I am really tickled with this song, and its treatment by the Global Folk.   One thing I really know about Ken Rosser, whom I’ve often called, in all earnestness, my musical soul mate, is his way with an electric sitar.   He plays the real gourded thing as well.  But when it comes to the electric, he has absolutely no interest in trying to replicate the acoustic sitar sound, texture, tone, even style.   He considers it a different animal altogether.   And as such, his takes on a most unexpected role in this song.   His solo, on the electric sitar, is almost blues . . . and with every bit of pathos that goes with the blues.   Very exciting for me.

I’d originally had the composition move into a brief 5/4 cadence before rushing back into the loping 6/8, which was meant to be a kind of power-trio moment, which really worked well in its original synth-y form.   But with these real instruments playing something more aligned with nature and a folk-culture stamp than with the synthetic gloss of the original conception (and that lovely, self-indulgent, time-signature-change-every-3-bars, dated, 1993 sound), the 5/4 moment really no longer had a place.  I didn’t want to lose the “spiritual zone” of the 6/8.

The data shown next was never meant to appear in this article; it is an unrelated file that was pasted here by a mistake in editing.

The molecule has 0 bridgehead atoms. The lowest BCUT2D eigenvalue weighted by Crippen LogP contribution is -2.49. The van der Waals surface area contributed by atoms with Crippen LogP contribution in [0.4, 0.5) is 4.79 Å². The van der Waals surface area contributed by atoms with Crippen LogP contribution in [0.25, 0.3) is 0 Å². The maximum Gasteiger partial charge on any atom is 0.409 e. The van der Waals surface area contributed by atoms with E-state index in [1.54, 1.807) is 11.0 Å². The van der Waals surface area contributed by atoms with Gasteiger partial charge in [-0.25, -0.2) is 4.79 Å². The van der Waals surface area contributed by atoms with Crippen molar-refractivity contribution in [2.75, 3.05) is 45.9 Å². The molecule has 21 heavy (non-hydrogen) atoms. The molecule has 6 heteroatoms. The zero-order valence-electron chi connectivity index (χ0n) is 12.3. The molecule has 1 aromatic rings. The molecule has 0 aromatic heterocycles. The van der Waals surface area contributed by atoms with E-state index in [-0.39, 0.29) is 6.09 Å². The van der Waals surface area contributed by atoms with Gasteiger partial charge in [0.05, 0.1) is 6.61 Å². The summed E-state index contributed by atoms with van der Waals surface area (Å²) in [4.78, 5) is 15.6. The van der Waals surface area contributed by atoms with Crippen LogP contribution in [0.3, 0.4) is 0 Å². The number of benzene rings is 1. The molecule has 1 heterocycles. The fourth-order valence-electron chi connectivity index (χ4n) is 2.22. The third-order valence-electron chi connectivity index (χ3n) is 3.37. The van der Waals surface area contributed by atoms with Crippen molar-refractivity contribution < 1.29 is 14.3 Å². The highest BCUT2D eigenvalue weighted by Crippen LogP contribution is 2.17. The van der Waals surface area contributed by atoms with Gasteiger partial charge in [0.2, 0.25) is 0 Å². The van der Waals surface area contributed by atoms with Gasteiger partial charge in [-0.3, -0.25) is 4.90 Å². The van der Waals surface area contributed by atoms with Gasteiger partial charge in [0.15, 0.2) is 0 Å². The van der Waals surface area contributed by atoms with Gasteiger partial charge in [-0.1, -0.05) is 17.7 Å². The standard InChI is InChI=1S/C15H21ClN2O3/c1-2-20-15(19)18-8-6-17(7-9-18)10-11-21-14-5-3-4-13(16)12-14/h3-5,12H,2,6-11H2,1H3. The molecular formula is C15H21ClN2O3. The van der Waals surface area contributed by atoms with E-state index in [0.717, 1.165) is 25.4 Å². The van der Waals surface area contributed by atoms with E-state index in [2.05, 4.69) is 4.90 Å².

The song opens with just the tiniest grace note of Martin Luther King’s 1963 speech on the Lincoln steps. Seemed appropriate.

I hope you enjoy Fix the Bend.

 

Click here to listen on Bandcamp

 

men will try to give their sons the moon
boys in turn they leave their fathers soon
women fight to raise their daughters right
and they try,   and they try

 lovers pen the epic prose of spring
preachers preach the words “let freedom ring”
soldiers fight the battles they are sold
and they try,   and they try

fix the bend …

painters leave their lives on muraled walls
heroes leave their mark upon us all
live to shout that we must fix the bend
and they try,   and they try

fix the bend …
(kulekebisha imeeda kumbo)

creatures say of us from other worlds
“look see how they’ve dulled their shiny pearl”
mother earth she screams to fix the bend
we must try,   we must try

fix the bend …
(kulekebisha imeeda kumbo)

Angela Carole Brown is the author of three published books, The Assassination of Gabriel Champion, The Kidney Journals: Memoirs of a Desperate Lifesaver, and Trading Fours, and has produced several albums of music and a yoga/mindfulness CD.   Bindi Girl Chronicles is her writing blog.   Follow her on Twitter, Facebook, Instagram & YouTube.